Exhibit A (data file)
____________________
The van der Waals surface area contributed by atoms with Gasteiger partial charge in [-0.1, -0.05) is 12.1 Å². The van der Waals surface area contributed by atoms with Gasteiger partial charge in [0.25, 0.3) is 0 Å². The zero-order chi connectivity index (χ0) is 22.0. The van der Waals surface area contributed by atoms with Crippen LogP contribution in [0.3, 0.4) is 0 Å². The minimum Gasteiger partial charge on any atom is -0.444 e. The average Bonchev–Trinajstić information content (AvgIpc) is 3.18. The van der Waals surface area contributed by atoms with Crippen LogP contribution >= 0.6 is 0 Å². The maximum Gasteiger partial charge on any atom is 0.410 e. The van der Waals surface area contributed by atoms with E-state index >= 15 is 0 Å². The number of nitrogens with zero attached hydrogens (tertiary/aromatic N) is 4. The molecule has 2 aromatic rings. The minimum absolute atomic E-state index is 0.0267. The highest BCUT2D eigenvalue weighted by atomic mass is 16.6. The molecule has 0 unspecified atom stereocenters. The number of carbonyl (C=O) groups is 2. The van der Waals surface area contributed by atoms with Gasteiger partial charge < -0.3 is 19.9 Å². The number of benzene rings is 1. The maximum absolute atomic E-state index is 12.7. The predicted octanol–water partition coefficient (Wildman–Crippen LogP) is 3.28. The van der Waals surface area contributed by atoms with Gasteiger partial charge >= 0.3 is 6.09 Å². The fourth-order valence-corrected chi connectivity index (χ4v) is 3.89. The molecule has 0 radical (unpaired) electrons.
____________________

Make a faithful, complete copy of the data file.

The van der Waals surface area contributed by atoms with Gasteiger partial charge in [-0.1, -0.05) is 12.1 Å². The van der Waals surface area contributed by atoms with Gasteiger partial charge in [0.25, 0.3) is 0 Å². The zero-order chi connectivity index (χ0) is 22.0. The van der Waals surface area contributed by atoms with Crippen LogP contribution in [0.3, 0.4) is 0 Å². The minimum Gasteiger partial charge on any atom is -0.444 e. The average Bonchev–Trinajstić information content (AvgIpc) is 3.18. The van der Waals surface area contributed by atoms with Crippen LogP contribution >= 0.6 is 0 Å². The maximum Gasteiger partial charge on any atom is 0.410 e. The van der Waals surface area contributed by atoms with E-state index >= 15 is 0 Å². The number of nitrogens with zero attached hydrogens (tertiary/aromatic N) is 4. The molecule has 2 aromatic rings. The minimum absolute atomic E-state index is 0.0267. The highest BCUT2D eigenvalue weighted by atomic mass is 16.6. The molecule has 0 unspecified atom stereocenters. The number of carbonyl (C=O) groups is 2. The van der Waals surface area contributed by atoms with Gasteiger partial charge < -0.3 is 19.9 Å². The number of benzene rings is 1. The maximum absolute atomic E-state index is 12.7. The predicted octanol–water partition coefficient (Wildman–Crippen LogP) is 3.28. The van der Waals surface area contributed by atoms with Gasteiger partial charge >= 0.3 is 6.09 Å². The fourth-order valence-corrected chi connectivity index (χ4v) is 3.89. The molecule has 0 radical (unpaired) electrons.